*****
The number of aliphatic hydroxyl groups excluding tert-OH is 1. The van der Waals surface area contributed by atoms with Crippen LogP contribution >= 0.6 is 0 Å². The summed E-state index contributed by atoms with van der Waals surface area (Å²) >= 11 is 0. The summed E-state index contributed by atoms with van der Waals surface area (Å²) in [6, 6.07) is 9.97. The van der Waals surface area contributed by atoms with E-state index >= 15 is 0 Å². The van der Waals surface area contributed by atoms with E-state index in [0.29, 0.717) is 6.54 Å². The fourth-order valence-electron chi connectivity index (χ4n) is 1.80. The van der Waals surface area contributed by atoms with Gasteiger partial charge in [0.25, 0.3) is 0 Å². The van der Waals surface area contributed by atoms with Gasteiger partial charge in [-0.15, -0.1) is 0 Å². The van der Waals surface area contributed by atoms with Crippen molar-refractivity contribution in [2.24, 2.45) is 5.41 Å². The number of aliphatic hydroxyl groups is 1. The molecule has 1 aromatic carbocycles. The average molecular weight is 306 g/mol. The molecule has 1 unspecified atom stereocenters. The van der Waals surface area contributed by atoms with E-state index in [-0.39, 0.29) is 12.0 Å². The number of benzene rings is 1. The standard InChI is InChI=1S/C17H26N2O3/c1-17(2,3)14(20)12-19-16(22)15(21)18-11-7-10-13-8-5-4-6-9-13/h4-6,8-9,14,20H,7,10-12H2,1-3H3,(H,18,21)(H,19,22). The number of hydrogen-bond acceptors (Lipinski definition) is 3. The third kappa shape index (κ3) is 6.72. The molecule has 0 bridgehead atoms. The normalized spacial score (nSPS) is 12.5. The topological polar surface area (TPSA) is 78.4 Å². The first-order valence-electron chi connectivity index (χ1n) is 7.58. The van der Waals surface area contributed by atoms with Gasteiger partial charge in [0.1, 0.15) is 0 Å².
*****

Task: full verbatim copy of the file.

The number of aliphatic hydroxyl groups excluding tert-OH is 1. The van der Waals surface area contributed by atoms with Crippen LogP contribution >= 0.6 is 0 Å². The summed E-state index contributed by atoms with van der Waals surface area (Å²) >= 11 is 0. The summed E-state index contributed by atoms with van der Waals surface area (Å²) in [6, 6.07) is 9.97. The van der Waals surface area contributed by atoms with E-state index >= 15 is 0 Å². The van der Waals surface area contributed by atoms with E-state index in [0.29, 0.717) is 6.54 Å². The fourth-order valence-electron chi connectivity index (χ4n) is 1.80. The van der Waals surface area contributed by atoms with Gasteiger partial charge in [0.25, 0.3) is 0 Å². The van der Waals surface area contributed by atoms with Gasteiger partial charge in [-0.15, -0.1) is 0 Å². The van der Waals surface area contributed by atoms with Crippen molar-refractivity contribution in [2.24, 2.45) is 5.41 Å². The number of aliphatic hydroxyl groups is 1. The molecule has 1 aromatic carbocycles. The average molecular weight is 306 g/mol. The molecule has 1 unspecified atom stereocenters. The van der Waals surface area contributed by atoms with E-state index in [-0.39, 0.29) is 12.0 Å². The number of benzene rings is 1. The standard InChI is InChI=1S/C17H26N2O3/c1-17(2,3)14(20)12-19-16(22)15(21)18-11-7-10-13-8-5-4-6-9-13/h4-6,8-9,14,20H,7,10-12H2,1-3H3,(H,18,21)(H,19,22). The number of hydrogen-bond acceptors (Lipinski definition) is 3. The third kappa shape index (κ3) is 6.72. The molecule has 0 bridgehead atoms. The normalized spacial score (nSPS) is 12.5. The topological polar surface area (TPSA) is 78.4 Å². The first-order valence-electron chi connectivity index (χ1n) is 7.58. The van der Waals surface area contributed by atoms with Gasteiger partial charge in [0.1, 0.15) is 0 Å².